WASHINGTON - Around 100,000 people were chosen from several million Wednesday to get a head-start on a US Green Card, in what could be the last such annual lottery, slated to vanish under proposed reforms.
Created in 1995, the lottery system leads to the awarding of 50,000 permanent residency permits each year to people from countries that send relatively few emigrants to the United States.
But it has long been in the crosshairs of US Republican lawmakers, who control the House of Representatives and have included a plan to scrap it in the comprehensive immigration reforms currently being debated in Congress.
A final vote on the reforms is not expected before this summer, but if they pass, the so-called diversity visas would vanish from next year.
This year's crop of hopefuls did now know when they applied that this might be their last chance, as would-be immigrants had to file a free online application in October 2012.
From 1600 GMT on Wednesday, the candidates were finally able to check their status on the government website www.dvlottery.state.gov, using their personal confirmation number.
For Yuri Jacquet, 28, this is his sixth failed attempt to win a visa. "It's a little discouraging," admitted the entrepreneur, who has built a website selling clothes and works between Martinique and the US state of Florida.
"Each time, you tell yourself the next time will be the one."
Some 100,000 names were selected in a first round, because not everyone will complete the process for a visa, and a maximum of 50,000 Green Cards will ultimately be given out.
In last year's lottery, 7.9 million people, with 4.6 million spouses and children, submitted applications.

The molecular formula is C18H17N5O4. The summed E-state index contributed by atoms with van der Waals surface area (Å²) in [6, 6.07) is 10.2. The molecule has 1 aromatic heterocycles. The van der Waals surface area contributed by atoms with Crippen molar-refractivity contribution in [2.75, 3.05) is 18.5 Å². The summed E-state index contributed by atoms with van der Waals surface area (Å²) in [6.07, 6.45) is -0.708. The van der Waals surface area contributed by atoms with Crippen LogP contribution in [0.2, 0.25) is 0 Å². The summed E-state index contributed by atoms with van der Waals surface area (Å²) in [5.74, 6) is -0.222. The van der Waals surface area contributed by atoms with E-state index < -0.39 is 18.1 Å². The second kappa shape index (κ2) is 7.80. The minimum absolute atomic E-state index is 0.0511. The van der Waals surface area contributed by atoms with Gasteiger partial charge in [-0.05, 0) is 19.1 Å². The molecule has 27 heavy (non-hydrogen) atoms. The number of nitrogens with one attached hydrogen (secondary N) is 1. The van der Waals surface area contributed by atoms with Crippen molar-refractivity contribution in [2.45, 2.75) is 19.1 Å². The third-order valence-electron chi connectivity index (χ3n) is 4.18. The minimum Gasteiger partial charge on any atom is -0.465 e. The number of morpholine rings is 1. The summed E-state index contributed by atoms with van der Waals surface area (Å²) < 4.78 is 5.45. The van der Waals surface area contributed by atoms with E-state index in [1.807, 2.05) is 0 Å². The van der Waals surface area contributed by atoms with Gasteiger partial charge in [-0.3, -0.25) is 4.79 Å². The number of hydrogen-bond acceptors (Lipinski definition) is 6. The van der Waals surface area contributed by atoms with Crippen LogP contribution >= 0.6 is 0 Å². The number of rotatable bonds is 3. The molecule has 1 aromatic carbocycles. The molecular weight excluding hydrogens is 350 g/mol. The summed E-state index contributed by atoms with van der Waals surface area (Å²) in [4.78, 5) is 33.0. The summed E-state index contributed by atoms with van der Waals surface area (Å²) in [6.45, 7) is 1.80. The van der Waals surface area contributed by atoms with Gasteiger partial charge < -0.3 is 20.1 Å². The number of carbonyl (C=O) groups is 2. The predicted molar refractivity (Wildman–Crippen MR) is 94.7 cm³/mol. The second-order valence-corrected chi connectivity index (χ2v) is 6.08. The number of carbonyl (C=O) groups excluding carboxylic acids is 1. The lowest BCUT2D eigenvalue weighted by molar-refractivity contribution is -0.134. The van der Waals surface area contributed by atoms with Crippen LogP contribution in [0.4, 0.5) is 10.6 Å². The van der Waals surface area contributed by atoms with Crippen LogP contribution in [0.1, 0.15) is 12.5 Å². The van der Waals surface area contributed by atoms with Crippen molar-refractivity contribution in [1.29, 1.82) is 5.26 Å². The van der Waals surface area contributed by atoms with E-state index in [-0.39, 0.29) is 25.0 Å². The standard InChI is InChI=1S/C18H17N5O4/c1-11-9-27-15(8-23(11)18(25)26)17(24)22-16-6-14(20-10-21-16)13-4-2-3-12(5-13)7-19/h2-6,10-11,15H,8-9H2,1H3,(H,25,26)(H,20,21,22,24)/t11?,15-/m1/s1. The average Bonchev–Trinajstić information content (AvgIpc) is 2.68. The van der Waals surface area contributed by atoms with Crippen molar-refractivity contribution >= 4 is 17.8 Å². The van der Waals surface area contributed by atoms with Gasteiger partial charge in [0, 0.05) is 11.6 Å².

More than 18,000 Africans got Green Cards through the lottery the year before, the most from any continent. Half of the lottery is reserved for applicants from Africa, who could now lose out.
Mamina Ezra, a 28-year-old Ethiopian, was one of the lucky ones this year -- her 11th try.
"I'm still in shock," she told AFP. "I was so used to losing that this has really shocked me."
Ezra, who earned an advanced business degree in New York, was going to have to return to Ethiopia this summer if she couldn't find an employer willing to sponsor her for a visa.
French engineering student Nathaniel Assayag, 23, at New York's Columbia University, wasn't as lucky, but he is one of the people who may fare better under the proposed reforms.
"Participating in the lottery was, for me, a way to take the fast lane" to immigration, he said.
"Getting an H-1B work visa (a temporary visa) is very difficult because, even if your company is ready to sponsor you, the quotas are much lower than the demand," he said.
The proposed reforms massively increase the number of Green Cards and visas allocated to highly qualified workers -- and, in particular, students like Assayag, getting degrees in science, technology, engineering, and math.
The winners of this year's lottery will be given interviews from October, where they will have to show proof of a high school diploma or at least two years of work experience, as required under the program.
Countries that sent more than 50,000 immigrants to the United States in the past five years are excluded from the lottery.
This year that includes a range of countries, including Bangladesh, Brazil, Canada, mainland China, Mexico, Pakistan, South Korea, and Britain, except Northern Ireland.
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